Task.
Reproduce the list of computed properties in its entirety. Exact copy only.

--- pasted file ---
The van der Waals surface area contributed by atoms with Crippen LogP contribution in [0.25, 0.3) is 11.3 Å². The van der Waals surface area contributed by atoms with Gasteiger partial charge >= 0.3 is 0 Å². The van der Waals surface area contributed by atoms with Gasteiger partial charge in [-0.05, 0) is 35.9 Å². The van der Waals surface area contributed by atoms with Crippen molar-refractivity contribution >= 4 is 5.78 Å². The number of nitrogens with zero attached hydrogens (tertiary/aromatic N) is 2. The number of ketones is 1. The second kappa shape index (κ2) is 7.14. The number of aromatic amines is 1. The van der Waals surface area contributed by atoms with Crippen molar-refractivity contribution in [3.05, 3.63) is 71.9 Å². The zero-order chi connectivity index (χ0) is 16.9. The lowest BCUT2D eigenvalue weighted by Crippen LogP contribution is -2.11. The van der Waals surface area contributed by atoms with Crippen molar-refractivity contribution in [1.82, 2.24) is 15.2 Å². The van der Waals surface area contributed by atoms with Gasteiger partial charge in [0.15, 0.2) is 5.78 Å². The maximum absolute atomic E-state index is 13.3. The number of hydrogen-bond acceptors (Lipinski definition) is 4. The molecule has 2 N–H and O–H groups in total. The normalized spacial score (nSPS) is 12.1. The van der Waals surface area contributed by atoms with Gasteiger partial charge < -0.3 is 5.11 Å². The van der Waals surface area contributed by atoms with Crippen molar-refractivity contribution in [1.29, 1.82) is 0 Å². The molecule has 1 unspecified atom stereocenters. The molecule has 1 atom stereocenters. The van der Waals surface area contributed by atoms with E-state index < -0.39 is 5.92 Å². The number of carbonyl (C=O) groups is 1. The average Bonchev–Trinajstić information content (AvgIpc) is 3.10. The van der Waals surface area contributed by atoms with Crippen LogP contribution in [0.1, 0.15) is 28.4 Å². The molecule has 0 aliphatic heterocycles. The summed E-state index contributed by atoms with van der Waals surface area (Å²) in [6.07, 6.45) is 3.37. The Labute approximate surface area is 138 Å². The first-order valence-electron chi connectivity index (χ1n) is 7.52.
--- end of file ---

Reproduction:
The van der Waals surface area contributed by atoms with Crippen LogP contribution in [0.25, 0.3) is 11.3 Å². The van der Waals surface area contributed by atoms with Gasteiger partial charge >= 0.3 is 0 Å². The van der Waals surface area contributed by atoms with Gasteiger partial charge in [-0.05, 0) is 35.9 Å². The van der Waals surface area contributed by atoms with Crippen molar-refractivity contribution >= 4 is 5.78 Å². The number of nitrogens with zero attached hydrogens (tertiary/aromatic N) is 2. The number of ketones is 1. The second kappa shape index (κ2) is 7.14. The number of aromatic amines is 1. The van der Waals surface area contributed by atoms with Crippen molar-refractivity contribution in [3.05, 3.63) is 71.9 Å². The zero-order chi connectivity index (χ0) is 16.9. The lowest BCUT2D eigenvalue weighted by Crippen LogP contribution is -2.11. The van der Waals surface area contributed by atoms with Crippen molar-refractivity contribution in [1.82, 2.24) is 15.2 Å². The van der Waals surface area contributed by atoms with Gasteiger partial charge in [0.15, 0.2) is 5.78 Å². The maximum absolute atomic E-state index is 13.3. The number of hydrogen-bond acceptors (Lipinski definition) is 4. The molecule has 2 N–H and O–H groups in total. The normalized spacial score (nSPS) is 12.1. The van der Waals surface area contributed by atoms with Gasteiger partial charge < -0.3 is 5.11 Å². The van der Waals surface area contributed by atoms with Crippen molar-refractivity contribution in [1.29, 1.82) is 0 Å². The molecule has 1 unspecified atom stereocenters. The molecule has 1 atom stereocenters. The van der Waals surface area contributed by atoms with E-state index < -0.39 is 5.92 Å². The number of carbonyl (C=O) groups is 1. The average Bonchev–Trinajstić information content (AvgIpc) is 3.10. The van der Waals surface area contributed by atoms with Crippen LogP contribution in [0.1, 0.15) is 28.4 Å². The molecule has 0 aliphatic heterocycles. The summed E-state index contributed by atoms with van der Waals surface area (Å²) in [6.07, 6.45) is 3.37. The Labute approximate surface area is 138 Å². The first-order valence-electron chi connectivity index (χ1n) is 7.52.